Wants $27K From 9/11 Victim
YORK, Aug. 27, 2002
and flames billow from the World Trade
Center's north tower on Sept.
(CBS) A New York City landlord is
demanding more than $27,000 from the estate of
a Sept. 11 terrorist attack victim.
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All Rights Reserved. This material may not be
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redistributed. The Associated Press and Reuters
Limited contributed to this report.
Danielle Kousoulis, 29, worked on the 104th
floor of the World Trade Center's north tower
as a vice president for Cantor Fitzgerald. She
signed a lease on a $2,500-a-month loft
apartment 10 days before a hijacked plane
crashed into her workplace.
In a letter this month, landlord Denise M.
Lyman claimed she was an unpaid creditor and
threatened to take Kousoulis' family in Haddon
Township, N.J., to court.
The New York Daily News reported that one of
the complaints against the dead woman was that
she failed to give three-months notice that
she was leaving.
"We're going through enough without
having to go through this as well,"
Danielle's mother, Zoe, told the Courier-Post
newspaper of Cherry Hill, N.J. "I can't
see how greedy people can be."
Zoe Kousoulis, the administrator of her
daughter's estate, said there have been other
problems with Lyman.
She said Lyman refused to let the family into
their daughter's apartment to get a hairbrush
for a DNA sample to identify any remains. The
family finally obtained the sample with the
assistance of the police.
Lyman did not return messages from The
Associated Press seeking comment.
In letter to Lyman from Zoe Kousoulis last
October, she told the landlord that her
daughter's apartment would be vacated by Oct.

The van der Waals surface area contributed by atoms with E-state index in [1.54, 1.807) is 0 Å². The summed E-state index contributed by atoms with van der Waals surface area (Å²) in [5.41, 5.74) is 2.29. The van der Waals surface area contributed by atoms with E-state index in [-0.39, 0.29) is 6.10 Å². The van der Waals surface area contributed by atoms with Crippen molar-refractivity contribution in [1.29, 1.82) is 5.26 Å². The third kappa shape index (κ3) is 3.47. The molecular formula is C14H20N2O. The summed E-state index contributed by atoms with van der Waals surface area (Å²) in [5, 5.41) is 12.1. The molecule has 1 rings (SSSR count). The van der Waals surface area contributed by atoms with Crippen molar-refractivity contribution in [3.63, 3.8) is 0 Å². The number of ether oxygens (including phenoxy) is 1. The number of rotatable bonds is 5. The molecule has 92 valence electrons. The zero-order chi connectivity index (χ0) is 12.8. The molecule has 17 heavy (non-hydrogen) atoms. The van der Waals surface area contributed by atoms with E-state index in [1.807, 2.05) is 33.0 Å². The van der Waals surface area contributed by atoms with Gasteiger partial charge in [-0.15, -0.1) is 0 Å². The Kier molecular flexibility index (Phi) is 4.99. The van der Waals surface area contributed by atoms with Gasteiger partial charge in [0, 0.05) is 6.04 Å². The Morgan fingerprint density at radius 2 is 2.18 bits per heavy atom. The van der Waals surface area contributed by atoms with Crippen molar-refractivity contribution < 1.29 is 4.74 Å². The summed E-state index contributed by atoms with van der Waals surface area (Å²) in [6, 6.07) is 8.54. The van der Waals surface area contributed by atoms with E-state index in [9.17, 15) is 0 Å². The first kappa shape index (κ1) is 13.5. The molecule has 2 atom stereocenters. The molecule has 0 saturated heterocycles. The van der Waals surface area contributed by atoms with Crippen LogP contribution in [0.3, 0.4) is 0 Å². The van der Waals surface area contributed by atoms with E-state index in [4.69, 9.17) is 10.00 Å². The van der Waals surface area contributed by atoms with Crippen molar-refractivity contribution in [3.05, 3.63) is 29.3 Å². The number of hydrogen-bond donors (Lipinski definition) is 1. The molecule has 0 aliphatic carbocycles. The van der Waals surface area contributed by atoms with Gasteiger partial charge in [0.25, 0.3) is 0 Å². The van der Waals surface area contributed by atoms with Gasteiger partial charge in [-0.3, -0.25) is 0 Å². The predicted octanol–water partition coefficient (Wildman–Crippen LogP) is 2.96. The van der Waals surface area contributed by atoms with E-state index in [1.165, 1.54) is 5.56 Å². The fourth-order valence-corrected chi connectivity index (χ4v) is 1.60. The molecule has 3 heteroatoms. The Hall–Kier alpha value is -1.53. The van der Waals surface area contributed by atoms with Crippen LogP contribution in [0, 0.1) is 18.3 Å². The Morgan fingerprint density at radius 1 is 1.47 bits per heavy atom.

22. Family members said they cleaned the
apartment, left the key with the doorman and
arranged for the Salvation Army to take away
When Lyman received the letter, she called
Danielle's brother-in-law, Sean Hagerty, and
demanded that nothing be removed from the
apartment, the Kousoulises said. The landlord
also told the doorman not to allow the
Salvation Army into the apartment.
Neighbors and a doorman said Lyman and her
teenage daughter moved into the apartment in
the Packard Condominium building.
Under New York state common law, a lease does
not automatically end when a tenant dies —
both parties must agree to surrender it. But
New York City attorneys and property managers
said a landlord moving into an apartment is
evidence of a surrender.
"If the landlord decided to move into it,
then she would have extinguished the
responsibility of the tenant," said
Charles Mehlman, senior vice president of the
Lefrak Organization, which owns and leases
60,000 apartments in the city.
Attorney Jack Lester, who specializes in real
estate law but is not involved in the
Kousoulis case, also said the family was under
no obligation to pay rent beyond the point the
landlord moved in.
"I think it's outrageous from a legal
standpoint, and it's even worse from a moral
and humane standpoint," Lester said.
"It's shocking that she would have no
regard for the survivors of the people that
perished in the worst attack on American
A New York City attorney is handling the
Kousoulises' case pro bono. The American Red
Cross also offered financial assistance.
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